FORECASTS & ANALYSIS
By Deborah Belgum | June 13, 2017
The UCLA Anderson Forecast says Trump's prediction of 3 percent GDP growth probably won't happen.
In 2015, some 747,600 people in California were directly employed in creative-industry jobs, a 13.5 percent increase from 2010, according to the “2017 Otis Report on the Creative Economy of California,” released on May 18 by the Otis College of Art and Design.
Five months ago, White Oak Global Advisors acquired Capital Business Credit, known for its asset-based lending portfolio. Now White Oak Global is renaming Capital Business Credit to White Oak Commercial Finance.
Even though the U.S. economy is predicted to be on sound footing this year, the stack of retailers closing their stores due to bankruptcies or slipping sales keeps piling up at an alarming rate.
It’s a group that includes factors, bankers, lawyers, certified public accountants, insurance agents and other members of the professional services community that specialize in working with apparel businesses.
How Are Finance People Handling the Weak Retail Market and Have They Adjusted Their Financing Rules for Clothing Manufacturers?
As retailers start shrinking their footprints around the country, apparel manufacturers are wondering how to cope with this constricting retail landscape.
A new Trump administration should be good for the U.S. economy over the next couple of years, but there might be some bumps in the road for California, according to a UCLA report released March 8.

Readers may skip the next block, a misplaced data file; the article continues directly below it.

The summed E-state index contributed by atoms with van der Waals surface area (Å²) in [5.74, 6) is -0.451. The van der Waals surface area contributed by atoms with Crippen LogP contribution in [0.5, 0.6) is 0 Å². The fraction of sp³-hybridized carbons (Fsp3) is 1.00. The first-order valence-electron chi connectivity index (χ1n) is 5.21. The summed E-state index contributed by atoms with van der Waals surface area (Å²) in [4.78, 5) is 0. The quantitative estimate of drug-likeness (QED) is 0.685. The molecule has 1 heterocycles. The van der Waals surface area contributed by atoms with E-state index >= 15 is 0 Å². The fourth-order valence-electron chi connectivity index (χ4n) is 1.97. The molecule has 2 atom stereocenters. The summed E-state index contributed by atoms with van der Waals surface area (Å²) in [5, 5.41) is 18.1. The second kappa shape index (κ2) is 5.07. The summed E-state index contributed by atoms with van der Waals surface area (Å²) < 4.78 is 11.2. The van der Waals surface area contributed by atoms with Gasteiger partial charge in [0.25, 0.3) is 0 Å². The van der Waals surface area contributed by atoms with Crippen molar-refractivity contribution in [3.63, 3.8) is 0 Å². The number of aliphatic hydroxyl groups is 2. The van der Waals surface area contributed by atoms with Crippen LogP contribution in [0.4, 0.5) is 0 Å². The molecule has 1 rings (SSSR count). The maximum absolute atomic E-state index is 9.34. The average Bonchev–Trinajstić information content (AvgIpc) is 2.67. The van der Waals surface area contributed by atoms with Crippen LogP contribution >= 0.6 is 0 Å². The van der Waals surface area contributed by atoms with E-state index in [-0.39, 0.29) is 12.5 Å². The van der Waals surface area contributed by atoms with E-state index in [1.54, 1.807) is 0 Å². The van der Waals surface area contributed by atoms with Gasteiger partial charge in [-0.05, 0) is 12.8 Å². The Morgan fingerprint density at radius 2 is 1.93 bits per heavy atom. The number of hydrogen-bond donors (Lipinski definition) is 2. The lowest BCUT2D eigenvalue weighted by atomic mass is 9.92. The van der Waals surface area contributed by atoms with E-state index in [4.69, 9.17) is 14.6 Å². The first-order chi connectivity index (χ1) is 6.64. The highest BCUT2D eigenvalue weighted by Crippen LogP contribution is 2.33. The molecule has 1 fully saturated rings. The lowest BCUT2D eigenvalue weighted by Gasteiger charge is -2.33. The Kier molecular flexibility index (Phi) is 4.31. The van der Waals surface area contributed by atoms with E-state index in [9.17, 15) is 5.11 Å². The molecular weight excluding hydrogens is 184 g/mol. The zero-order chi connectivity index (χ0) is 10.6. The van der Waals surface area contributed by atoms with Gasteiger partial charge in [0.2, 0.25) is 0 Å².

In its latest forecast for 2017-2018 released on Feb. 22, the Los Angeles County Economic Development Corp. predicted that the nation’s gross domestic product—the country’s measurement of economic growth—will inch up by 2.2 percent this year and increase to 2.7 percent in 2018.
The California Apparel News recently spoke with several finance-industry executives about what challenges and bumps in the road apparel manufacturers and retailers are facing this year now that the uncertainty of the presidential election is over, but another set of uncertainties have cropped up under a new administration.
As American Apparel is shuttering its downtown Los Angeles clothing factory and laying off thousands of workers, hedge-fund investor Standard General is suing the various lenders that bailed the garment company out of bankruptcy for the first time last year.
The economy is expected to head down a positive path this year, but department stores and specialty-store chains will be hitting strong headwinds as more people shop online.
Capital Business Credit, the New York–based finance company with strong ties to the apparel industry, has been acquired for an undisclosed price by White Oak, a San Francisco firm that loans money to small- and medium-sized businesses.
In its economic forecast released on Dec. 15, the A. Gary Anderson Center for Economic Research at Chapman University in Orange, Calif., predicted a strong U.S. economy spurred by personal and corporate tax cuts, more spending on infrastructure and defense, and an easing of bank regulations.
The U.S. economy continued its glacial rebound in 2016 as key apparel industry indicators showed signs of improvement. But a deeper dive into the numbers makes it clear that some sectors fared better than others.
UCLA Anderson economists got caught by surprise when Donald Trump was elected to be the 45th president of the United States.